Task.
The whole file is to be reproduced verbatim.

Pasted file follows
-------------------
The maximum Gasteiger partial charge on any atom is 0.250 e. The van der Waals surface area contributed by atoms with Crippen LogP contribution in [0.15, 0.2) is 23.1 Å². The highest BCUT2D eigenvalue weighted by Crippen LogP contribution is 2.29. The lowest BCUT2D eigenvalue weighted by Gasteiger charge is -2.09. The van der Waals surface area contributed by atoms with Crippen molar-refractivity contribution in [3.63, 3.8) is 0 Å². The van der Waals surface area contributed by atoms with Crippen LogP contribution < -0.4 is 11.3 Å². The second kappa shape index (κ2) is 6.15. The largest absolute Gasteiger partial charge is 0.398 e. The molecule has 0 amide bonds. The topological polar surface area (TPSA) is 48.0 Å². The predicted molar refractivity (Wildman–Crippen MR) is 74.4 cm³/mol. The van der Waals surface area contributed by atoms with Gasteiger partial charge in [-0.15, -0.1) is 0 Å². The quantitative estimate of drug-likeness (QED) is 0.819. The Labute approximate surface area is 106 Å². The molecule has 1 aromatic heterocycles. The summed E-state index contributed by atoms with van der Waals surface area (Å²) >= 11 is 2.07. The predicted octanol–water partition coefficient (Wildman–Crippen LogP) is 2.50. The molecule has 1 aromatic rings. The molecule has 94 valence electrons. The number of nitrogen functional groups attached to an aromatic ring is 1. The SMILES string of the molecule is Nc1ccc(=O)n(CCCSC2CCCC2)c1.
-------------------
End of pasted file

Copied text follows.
The maximum Gasteiger partial charge on any atom is 0.250 e. The van der Waals surface area contributed by atoms with Crippen LogP contribution in [0.15, 0.2) is 23.1 Å². The highest BCUT2D eigenvalue weighted by Crippen LogP contribution is 2.29. The lowest BCUT2D eigenvalue weighted by Gasteiger charge is -2.09. The van der Waals surface area contributed by atoms with Crippen molar-refractivity contribution in [3.63, 3.8) is 0 Å². The van der Waals surface area contributed by atoms with Crippen LogP contribution < -0.4 is 11.3 Å². The second kappa shape index (κ2) is 6.15. The largest absolute Gasteiger partial charge is 0.398 e. The molecule has 0 amide bonds. The topological polar surface area (TPSA) is 48.0 Å². The predicted molar refractivity (Wildman–Crippen MR) is 74.4 cm³/mol. The van der Waals surface area contributed by atoms with Gasteiger partial charge in [-0.15, -0.1) is 0 Å². The quantitative estimate of drug-likeness (QED) is 0.819. The Labute approximate surface area is 106 Å². The molecule has 1 aromatic heterocycles. The summed E-state index contributed by atoms with van der Waals surface area (Å²) >= 11 is 2.07. The predicted octanol–water partition coefficient (Wildman–Crippen LogP) is 2.50. The molecule has 1 aromatic rings. The molecule has 94 valence electrons. The number of nitrogen functional groups attached to an aromatic ring is 1. The SMILES string of the molecule is Nc1ccc(=O)n(CCCSC2CCCC2)c1.